In the mid-1990s a group of Catholic priests and union activists met while organizing solidarity for the locked-out workers of A.E. Staley in Decatur IL. They proceeded to hold the founding conference of the Catholic Labor Network in March of 1996. Join us and hear a panel of speakers look back at the founding of the Network and its early years. Panelists will include union Seafarer, pastor and spiritual moderator of the CLN, Fr. Sinclair Oubre; Kim Bobo, former Executive Director of Interfaith Worker Justice; and Thomas Shellabarger, former policy advisor to the US Conference of Catholic Bishops. CLICK TO REGISTER
“The laborer is worthy of his hire,” we read in the Gospel of Matthew (10:10). One of the most basic principles of Catholic Social Teaching was laid out in the papal Encyclical Rerum Novarum, the principle that every worker deserves a living wage. America’s current $7.25 per hour minimum wage – less than $15,000 per year for a full-time worker, hardly constitutes a living wage in any state in the union. That’s why the Catholic Labor Network supports the Raise the Wage Act, which would raise the minimum wage to $9.50 immediately and to $15 per hour by 2025.
The Raise the Wage Act has support in the House of Representatives but has encountered a major setback in the Senate. Because opponents have threatened to filibuster the bill, it would take 60 votes to pass in the Senate. Supporters tried to bypass a filibuster by appending it to the American Rescue Plan – aka the COVID relief bill – which as a budget matter only requires a simple majority. But the Senate parliamentarian has now ruled that Raise the Wage is not a budget matter and not eligible for such treatment.
We can’t let this be the end of the line for a living wage. The Senate needs to get back to work and ensure that America’s working poor get a raise. Have you told your Senators you support Raise the Wage? If not, call or write them today!
UNITE HERE Local 1, which represents cafeteria workers at Loyola University Chicago, has shared some good news. In the midst of the pandemic, food service workers at Loyola University have secured a new union contract with their employer, Aramark. The agreement includes recall rights for employees put out of work due to the pandemic, measures to increase COVID safety, across-the-board pay raises, and measures to ensure that employees who return to work have health insurance right away.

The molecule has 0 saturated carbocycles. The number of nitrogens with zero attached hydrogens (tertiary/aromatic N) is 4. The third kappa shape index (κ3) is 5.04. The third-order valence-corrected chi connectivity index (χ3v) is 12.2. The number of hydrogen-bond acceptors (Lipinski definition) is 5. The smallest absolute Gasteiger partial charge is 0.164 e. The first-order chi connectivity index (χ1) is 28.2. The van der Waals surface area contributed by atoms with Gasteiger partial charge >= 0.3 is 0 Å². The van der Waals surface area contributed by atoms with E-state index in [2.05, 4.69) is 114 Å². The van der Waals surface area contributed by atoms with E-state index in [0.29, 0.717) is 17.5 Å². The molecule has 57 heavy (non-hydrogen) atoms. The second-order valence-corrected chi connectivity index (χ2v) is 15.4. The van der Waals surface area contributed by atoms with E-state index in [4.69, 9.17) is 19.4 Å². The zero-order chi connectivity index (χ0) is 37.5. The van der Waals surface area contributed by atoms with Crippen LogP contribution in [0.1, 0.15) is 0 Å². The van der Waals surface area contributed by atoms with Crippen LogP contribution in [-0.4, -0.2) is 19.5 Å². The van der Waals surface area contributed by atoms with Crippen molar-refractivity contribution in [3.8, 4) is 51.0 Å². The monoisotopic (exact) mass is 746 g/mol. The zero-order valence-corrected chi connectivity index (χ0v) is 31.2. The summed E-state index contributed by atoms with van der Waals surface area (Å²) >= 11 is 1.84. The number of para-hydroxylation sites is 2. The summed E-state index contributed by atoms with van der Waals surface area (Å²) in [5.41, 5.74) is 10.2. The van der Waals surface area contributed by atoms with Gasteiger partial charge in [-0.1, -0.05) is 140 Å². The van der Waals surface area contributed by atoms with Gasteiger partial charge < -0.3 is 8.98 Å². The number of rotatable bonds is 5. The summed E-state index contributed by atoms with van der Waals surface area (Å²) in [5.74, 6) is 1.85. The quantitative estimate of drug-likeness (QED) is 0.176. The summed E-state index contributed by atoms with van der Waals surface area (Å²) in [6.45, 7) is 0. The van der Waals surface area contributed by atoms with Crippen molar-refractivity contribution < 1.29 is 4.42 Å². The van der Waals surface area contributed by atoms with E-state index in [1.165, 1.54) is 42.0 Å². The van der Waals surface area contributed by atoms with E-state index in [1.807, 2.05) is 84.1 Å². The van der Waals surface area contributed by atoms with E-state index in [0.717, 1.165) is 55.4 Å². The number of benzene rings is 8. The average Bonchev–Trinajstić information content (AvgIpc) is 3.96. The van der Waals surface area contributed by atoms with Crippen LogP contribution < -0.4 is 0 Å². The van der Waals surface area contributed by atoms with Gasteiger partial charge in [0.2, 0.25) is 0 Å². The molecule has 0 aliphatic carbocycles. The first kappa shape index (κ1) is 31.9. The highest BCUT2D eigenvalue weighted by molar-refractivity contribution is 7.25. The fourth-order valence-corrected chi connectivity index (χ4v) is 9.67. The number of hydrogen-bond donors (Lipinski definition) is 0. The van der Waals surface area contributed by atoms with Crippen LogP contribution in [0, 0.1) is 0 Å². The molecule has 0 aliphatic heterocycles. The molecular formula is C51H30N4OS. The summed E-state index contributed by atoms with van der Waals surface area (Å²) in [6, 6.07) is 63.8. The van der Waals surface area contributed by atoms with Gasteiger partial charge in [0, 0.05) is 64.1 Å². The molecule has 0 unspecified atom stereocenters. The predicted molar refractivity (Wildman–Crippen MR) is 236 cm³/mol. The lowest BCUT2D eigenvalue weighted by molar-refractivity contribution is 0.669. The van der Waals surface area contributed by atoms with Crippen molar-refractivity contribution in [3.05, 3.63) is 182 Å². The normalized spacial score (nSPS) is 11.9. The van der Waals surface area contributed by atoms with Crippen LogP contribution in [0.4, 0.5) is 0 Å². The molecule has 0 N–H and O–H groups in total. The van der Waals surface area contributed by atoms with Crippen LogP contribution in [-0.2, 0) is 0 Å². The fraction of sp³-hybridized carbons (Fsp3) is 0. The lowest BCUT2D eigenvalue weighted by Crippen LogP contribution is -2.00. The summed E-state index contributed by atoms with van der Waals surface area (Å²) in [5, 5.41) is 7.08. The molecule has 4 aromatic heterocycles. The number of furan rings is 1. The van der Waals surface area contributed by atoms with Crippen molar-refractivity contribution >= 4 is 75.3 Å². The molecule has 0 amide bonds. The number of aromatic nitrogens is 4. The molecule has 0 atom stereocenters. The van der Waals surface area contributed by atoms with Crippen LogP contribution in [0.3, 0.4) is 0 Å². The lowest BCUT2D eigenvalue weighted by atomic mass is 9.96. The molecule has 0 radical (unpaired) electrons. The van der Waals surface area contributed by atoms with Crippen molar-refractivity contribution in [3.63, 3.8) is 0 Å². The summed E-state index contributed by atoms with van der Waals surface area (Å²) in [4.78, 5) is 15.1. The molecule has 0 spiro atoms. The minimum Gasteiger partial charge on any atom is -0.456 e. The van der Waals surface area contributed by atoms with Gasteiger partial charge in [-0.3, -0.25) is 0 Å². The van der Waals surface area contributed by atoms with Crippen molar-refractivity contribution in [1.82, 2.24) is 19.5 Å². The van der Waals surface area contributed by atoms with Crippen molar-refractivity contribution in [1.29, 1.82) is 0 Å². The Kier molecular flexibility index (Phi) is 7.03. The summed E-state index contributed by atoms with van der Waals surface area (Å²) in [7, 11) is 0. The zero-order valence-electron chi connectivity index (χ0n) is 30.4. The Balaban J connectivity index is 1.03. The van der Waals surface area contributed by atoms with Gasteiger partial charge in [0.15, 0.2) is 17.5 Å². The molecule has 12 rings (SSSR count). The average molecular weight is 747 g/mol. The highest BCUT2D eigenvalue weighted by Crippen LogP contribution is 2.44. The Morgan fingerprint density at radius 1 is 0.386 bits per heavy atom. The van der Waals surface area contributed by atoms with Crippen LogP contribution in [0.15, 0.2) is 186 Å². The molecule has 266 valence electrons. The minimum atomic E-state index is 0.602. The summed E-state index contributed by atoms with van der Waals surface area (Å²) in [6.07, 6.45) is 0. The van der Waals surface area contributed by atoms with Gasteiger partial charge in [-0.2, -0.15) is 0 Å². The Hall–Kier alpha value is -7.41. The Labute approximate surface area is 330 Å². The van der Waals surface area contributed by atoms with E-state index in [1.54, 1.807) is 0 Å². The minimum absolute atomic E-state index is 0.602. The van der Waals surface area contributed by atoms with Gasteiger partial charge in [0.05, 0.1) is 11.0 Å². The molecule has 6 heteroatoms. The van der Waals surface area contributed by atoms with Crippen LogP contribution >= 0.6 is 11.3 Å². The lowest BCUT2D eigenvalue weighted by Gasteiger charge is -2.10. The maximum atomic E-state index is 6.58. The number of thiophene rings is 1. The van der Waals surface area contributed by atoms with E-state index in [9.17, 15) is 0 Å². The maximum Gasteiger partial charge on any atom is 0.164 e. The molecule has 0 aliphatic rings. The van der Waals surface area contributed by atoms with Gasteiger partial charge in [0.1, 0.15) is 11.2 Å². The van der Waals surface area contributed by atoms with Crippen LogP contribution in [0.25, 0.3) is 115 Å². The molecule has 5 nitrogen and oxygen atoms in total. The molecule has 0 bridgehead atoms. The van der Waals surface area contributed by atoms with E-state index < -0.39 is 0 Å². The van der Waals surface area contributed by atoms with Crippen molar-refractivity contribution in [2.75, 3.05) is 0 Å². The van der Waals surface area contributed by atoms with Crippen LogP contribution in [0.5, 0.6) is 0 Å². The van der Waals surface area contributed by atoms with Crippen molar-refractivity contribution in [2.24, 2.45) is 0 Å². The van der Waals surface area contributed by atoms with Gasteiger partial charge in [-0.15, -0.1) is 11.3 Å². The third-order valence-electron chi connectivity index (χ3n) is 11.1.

“This has not been an easy year. My coworkers have been struggling – many have been out of work, many have been sick, some have lost loved ones, and there isn’t one person who has not been affected by this pandemic,” said Monica Manning, a food service worker who has worked at Loyola for 20 years. “Finally, there seems to be a light at the end of this tunnel. With more of us coming back to work, this contract will give us the protections that we need to feel safe at work. Just as importantly, this contract will give all of our coworkers who are still laid off the security of knowing they will be able to go back to work as soon as the work comes back at Loyola.”
259 food service workers at Loyola are represented by UNITE HERE Local 1. Food service operators at some other Chicago-area universities have not signed similar agreements, leaving workers without many of the protections achieved in this contract at Loyola.
Two are better than one: They get a good wage for their toil. If the one falls, the other will help the fallen one. But woe to the solitary person! If that one should fall, there is no other to help. Where one alone may be overcome, two together can resist. A three-ply cord is not easily broken.
Woe to the solitary person in today’s economy! An individual worker is powerless to negotiate wages, benefits and working conditions with the likes of McDonald’s, Amazon or Wal-Mart. That’s why Pope Leo XIII made the right of workers to organize in unions a fundamental premise of Catholic Social Teaching in his 1891 encyclical letter Rerum Novarum . And it applies today no less than it did in in the early years of the industrial revolution. Pope Benedict XIV, in his social encyclical Caritas in Veritate, in fact concluded that “The repeated calls issued within the Church’s social doctrine, beginning with Rerum Novarum, for the promotion of workers’ associations that can defend their rights must be honoured today even more than in the past .”